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Government clampdown on unfair bank account closures

Paloma Kubiak
Written By:
Paloma Kubiak
Posted:
Updated:
21/07/2023

Banks will be forced to explain and delay any move to close an account under new Government rules to “protect freedom of expression”.

The Government said it is stepping in to address fears that banks are terminating accounts because they disagree with someone’s political beliefs.

It comes after Brexit campaigner Nigel Farage hit the headlines in recent weeks after being ditched by Coutts and then claiming other banks rejected his application for a bank account.

As part of updated rules, the notice period to close an account will increase from the typical 60 days to 90 days  – giving customers more time to challenge a decision through the Financial Ombudsman Service, or find a replacement bank.

Banks will also be required to spell out why they are terminating a bank account which should improve transparency and help customers in potentially overturning the decision.

The Government said the account closure changes are able to go ahead due to new powers giving Britain control of its financial rulebook following Brexit.

‘Balance the rights of bank and freedom of expression’

Economic Secretary to the Treasury, Andrew Griffith, said: “Freedom of speech is a cornerstone of our democracy, and it must be respected by all institutions.

“Banks occupy a privileged place in society, and it is right that we fairly balance the rights of banks to act in their commercial interest, with the right for everyone to express themselves freely.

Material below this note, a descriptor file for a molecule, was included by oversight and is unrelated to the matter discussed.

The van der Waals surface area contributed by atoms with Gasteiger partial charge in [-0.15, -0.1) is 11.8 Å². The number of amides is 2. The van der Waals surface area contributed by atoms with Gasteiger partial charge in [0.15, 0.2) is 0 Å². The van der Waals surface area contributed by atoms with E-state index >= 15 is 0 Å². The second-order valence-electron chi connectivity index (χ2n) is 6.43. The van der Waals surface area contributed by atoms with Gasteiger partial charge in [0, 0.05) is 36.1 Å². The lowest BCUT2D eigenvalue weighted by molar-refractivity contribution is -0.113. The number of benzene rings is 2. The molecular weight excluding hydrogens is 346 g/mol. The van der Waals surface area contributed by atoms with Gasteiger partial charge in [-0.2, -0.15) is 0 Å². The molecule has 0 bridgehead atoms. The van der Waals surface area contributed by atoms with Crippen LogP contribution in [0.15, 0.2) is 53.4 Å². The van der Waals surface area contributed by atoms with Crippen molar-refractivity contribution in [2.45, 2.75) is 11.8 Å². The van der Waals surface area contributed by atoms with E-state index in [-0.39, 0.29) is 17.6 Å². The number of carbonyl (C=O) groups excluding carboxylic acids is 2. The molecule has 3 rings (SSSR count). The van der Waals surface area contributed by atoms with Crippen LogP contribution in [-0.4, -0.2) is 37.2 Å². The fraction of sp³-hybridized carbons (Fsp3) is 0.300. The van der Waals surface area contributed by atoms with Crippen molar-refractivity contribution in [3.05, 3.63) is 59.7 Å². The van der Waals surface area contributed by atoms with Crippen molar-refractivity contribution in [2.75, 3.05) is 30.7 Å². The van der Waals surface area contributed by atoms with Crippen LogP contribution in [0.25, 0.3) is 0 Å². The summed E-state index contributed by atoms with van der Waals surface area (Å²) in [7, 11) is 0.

“These changes will boost the rights of customers – providing real transparency, time to appeal and making it a much fairer playing field.”

The proposed changes follow a call for evidence launched in January, following PayPal’s temporary suspension of several accounts last year. It found that changes were needed to ensure the right balance is being struck between protecting customers, and providers’ rights to manage commercial risk.

However the rules require secondary legislation, which will be delivered through the Financial Services and Markets Act 2023, a framework for financial regulation in the UK.

This runs alongside separate plans to clarify in legislation the requirements for Politically Exposed Persons (PEPs), and a review into whether these are being applied proportionately by financial institutions.

Related: The real reasons banks may reject you…and it’s not about your politics